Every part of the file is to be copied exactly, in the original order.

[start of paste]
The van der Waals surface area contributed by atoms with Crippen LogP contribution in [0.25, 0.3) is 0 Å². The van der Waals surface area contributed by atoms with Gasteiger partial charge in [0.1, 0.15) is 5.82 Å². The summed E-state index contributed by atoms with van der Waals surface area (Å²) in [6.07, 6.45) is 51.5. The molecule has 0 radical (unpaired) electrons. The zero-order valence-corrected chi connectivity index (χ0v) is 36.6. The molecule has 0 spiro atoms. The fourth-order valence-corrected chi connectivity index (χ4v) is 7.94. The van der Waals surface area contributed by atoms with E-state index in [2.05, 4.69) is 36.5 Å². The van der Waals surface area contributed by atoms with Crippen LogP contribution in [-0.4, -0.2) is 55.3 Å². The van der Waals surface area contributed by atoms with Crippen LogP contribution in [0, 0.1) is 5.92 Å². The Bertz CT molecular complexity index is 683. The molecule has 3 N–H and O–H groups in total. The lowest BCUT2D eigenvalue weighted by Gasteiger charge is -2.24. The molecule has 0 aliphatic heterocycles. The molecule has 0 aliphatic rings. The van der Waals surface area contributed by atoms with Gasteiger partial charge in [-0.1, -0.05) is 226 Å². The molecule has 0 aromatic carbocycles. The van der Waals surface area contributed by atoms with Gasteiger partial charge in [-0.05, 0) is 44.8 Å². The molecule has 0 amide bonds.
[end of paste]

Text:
The van der Waals surface area contributed by atoms with Crippen LogP contribution in [0.25, 0.3) is 0 Å². The van der Waals surface area contributed by atoms with Gasteiger partial charge in [0.1, 0.15) is 5.82 Å². The summed E-state index contributed by atoms with van der Waals surface area (Å²) in [6.07, 6.45) is 51.5. The molecule has 0 radical (unpaired) electrons. The zero-order valence-corrected chi connectivity index (χ0v) is 36.6. The molecule has 0 spiro atoms. The fourth-order valence-corrected chi connectivity index (χ4v) is 7.94. The van der Waals surface area contributed by atoms with E-state index in [2.05, 4.69) is 36.5 Å². The van der Waals surface area contributed by atoms with Crippen LogP contribution in [-0.4, -0.2) is 55.3 Å². The van der Waals surface area contributed by atoms with Crippen LogP contribution in [0, 0.1) is 5.92 Å². The Bertz CT molecular complexity index is 683. The molecule has 3 N–H and O–H groups in total. The lowest BCUT2D eigenvalue weighted by Gasteiger charge is -2.24. The molecule has 0 aliphatic heterocycles. The molecule has 0 aliphatic rings. The van der Waals surface area contributed by atoms with Gasteiger partial charge in [-0.1, -0.05) is 226 Å². The molecule has 0 aromatic carbocycles. The van der Waals surface area contributed by atoms with Gasteiger partial charge in [-0.05, 0) is 44.8 Å². The molecule has 0 amide bonds.